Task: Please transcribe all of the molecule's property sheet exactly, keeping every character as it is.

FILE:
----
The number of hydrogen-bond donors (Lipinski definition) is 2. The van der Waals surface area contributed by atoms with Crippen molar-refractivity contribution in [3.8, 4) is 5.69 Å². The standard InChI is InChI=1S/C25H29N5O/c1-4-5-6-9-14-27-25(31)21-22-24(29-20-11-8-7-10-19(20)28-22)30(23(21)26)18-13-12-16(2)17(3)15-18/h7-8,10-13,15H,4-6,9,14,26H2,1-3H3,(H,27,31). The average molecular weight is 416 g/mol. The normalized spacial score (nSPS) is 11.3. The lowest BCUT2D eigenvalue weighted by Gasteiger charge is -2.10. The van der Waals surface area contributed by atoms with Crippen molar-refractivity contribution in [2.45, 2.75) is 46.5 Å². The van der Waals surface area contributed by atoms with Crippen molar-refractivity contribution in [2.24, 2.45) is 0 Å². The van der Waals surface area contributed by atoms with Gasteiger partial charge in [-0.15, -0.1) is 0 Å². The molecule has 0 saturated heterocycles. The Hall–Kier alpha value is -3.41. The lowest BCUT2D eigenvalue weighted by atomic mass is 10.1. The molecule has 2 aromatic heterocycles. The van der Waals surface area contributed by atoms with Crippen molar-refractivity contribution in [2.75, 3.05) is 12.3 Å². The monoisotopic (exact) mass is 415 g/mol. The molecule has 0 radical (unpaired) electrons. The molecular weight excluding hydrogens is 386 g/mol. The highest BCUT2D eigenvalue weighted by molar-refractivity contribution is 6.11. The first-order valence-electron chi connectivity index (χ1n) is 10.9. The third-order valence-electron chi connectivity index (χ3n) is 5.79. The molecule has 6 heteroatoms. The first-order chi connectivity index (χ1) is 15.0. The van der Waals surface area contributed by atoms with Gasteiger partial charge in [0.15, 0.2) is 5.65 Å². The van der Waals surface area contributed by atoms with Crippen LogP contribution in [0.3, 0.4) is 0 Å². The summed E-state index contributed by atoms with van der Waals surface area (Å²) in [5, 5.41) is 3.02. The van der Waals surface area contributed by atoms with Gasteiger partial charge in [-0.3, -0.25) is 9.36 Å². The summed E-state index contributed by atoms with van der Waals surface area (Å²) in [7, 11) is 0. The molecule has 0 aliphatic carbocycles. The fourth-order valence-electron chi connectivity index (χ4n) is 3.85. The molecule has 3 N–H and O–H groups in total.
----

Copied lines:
The number of hydrogen-bond donors (Lipinski definition) is 2. The van der Waals surface area contributed by atoms with Crippen molar-refractivity contribution in [3.8, 4) is 5.69 Å². The standard InChI is InChI=1S/C25H29N5O/c1-4-5-6-9-14-27-25(31)21-22-24(29-20-11-8-7-10-19(20)28-22)30(23(21)26)18-13-12-16(2)17(3)15-18/h7-8,10-13,15H,4-6,9,14,26H2,1-3H3,(H,27,31). The average molecular weight is 416 g/mol. The normalized spacial score (nSPS) is 11.3. The lowest BCUT2D eigenvalue weighted by Gasteiger charge is -2.10. The van der Waals surface area contributed by atoms with Crippen molar-refractivity contribution in [2.45, 2.75) is 46.5 Å². The van der Waals surface area contributed by atoms with Crippen molar-refractivity contribution in [2.24, 2.45) is 0 Å². The van der Waals surface area contributed by atoms with Gasteiger partial charge in [-0.15, -0.1) is 0 Å². The molecule has 0 saturated heterocycles. The Hall–Kier alpha value is -3.41. The lowest BCUT2D eigenvalue weighted by atomic mass is 10.1. The molecule has 2 aromatic heterocycles. The van der Waals surface area contributed by atoms with Crippen molar-refractivity contribution in [2.75, 3.05) is 12.3 Å². The monoisotopic (exact) mass is 415 g/mol. The molecule has 0 radical (unpaired) electrons. The molecular weight excluding hydrogens is 386 g/mol. The highest BCUT2D eigenvalue weighted by molar-refractivity contribution is 6.11. The first-order valence-electron chi connectivity index (χ1n) is 10.9. The third-order valence-electron chi connectivity index (χ3n) is 5.79. The molecule has 6 heteroatoms. The first-order chi connectivity index (χ1) is 15.0. The van der Waals surface area contributed by atoms with Gasteiger partial charge in [0.15, 0.2) is 5.65 Å². The van der Waals surface area contributed by atoms with Crippen LogP contribution in [0.3, 0.4) is 0 Å². The summed E-state index contributed by atoms with van der Waals surface area (Å²) in [5, 5.41) is 3.02. The van der Waals surface area contributed by atoms with Gasteiger partial charge in [-0.3, -0.25) is 9.36 Å². The summed E-state index contributed by atoms with van der Waals surface area (Å²) in [7, 11) is 0. The molecule has 0 aliphatic carbocycles. The fourth-order valence-electron chi connectivity index (χ4n) is 3.85. The molecule has 3 N–H and O–H groups in total.